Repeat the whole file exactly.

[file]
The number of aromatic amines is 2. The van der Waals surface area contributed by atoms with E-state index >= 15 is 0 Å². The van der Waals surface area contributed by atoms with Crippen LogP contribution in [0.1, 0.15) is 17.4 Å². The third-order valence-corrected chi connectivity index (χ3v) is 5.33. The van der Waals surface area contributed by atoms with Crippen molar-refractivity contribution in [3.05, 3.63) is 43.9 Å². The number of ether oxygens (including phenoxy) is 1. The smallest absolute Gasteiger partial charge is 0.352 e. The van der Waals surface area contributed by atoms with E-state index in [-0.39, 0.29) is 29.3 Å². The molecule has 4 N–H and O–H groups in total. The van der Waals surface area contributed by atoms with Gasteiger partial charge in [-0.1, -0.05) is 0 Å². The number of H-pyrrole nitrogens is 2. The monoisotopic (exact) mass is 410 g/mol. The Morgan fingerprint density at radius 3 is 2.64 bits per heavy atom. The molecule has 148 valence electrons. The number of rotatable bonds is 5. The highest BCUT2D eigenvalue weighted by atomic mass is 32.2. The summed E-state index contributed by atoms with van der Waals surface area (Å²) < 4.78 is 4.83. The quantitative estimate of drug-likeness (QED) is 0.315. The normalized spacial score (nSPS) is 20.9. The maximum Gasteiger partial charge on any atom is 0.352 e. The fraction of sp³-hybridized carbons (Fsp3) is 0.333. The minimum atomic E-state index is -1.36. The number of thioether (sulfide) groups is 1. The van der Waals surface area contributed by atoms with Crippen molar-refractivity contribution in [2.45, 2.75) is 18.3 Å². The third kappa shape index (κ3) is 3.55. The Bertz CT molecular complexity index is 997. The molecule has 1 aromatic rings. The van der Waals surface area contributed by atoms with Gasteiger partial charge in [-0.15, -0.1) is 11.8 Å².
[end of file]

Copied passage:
The number of aromatic amines is 2. The van der Waals surface area contributed by atoms with E-state index >= 15 is 0 Å². The van der Waals surface area contributed by atoms with Crippen LogP contribution in [0.1, 0.15) is 17.4 Å². The third-order valence-corrected chi connectivity index (χ3v) is 5.33. The van der Waals surface area contributed by atoms with Crippen molar-refractivity contribution in [3.05, 3.63) is 43.9 Å². The number of ether oxygens (including phenoxy) is 1. The smallest absolute Gasteiger partial charge is 0.352 e. The van der Waals surface area contributed by atoms with E-state index in [-0.39, 0.29) is 29.3 Å². The molecule has 4 N–H and O–H groups in total. The van der Waals surface area contributed by atoms with Gasteiger partial charge in [-0.1, -0.05) is 0 Å². The number of H-pyrrole nitrogens is 2. The monoisotopic (exact) mass is 410 g/mol. The Morgan fingerprint density at radius 3 is 2.64 bits per heavy atom. The molecule has 148 valence electrons. The number of rotatable bonds is 5. The highest BCUT2D eigenvalue weighted by atomic mass is 32.2. The summed E-state index contributed by atoms with van der Waals surface area (Å²) < 4.78 is 4.83. The quantitative estimate of drug-likeness (QED) is 0.315. The normalized spacial score (nSPS) is 20.9. The maximum Gasteiger partial charge on any atom is 0.352 e. The fraction of sp³-hybridized carbons (Fsp3) is 0.333. The minimum atomic E-state index is -1.36. The number of thioether (sulfide) groups is 1. The van der Waals surface area contributed by atoms with Crippen molar-refractivity contribution in [2.45, 2.75) is 18.3 Å². The third kappa shape index (κ3) is 3.55. The Bertz CT molecular complexity index is 997. The molecule has 1 aromatic rings. The van der Waals surface area contributed by atoms with Gasteiger partial charge in [-0.15, -0.1) is 11.8 Å².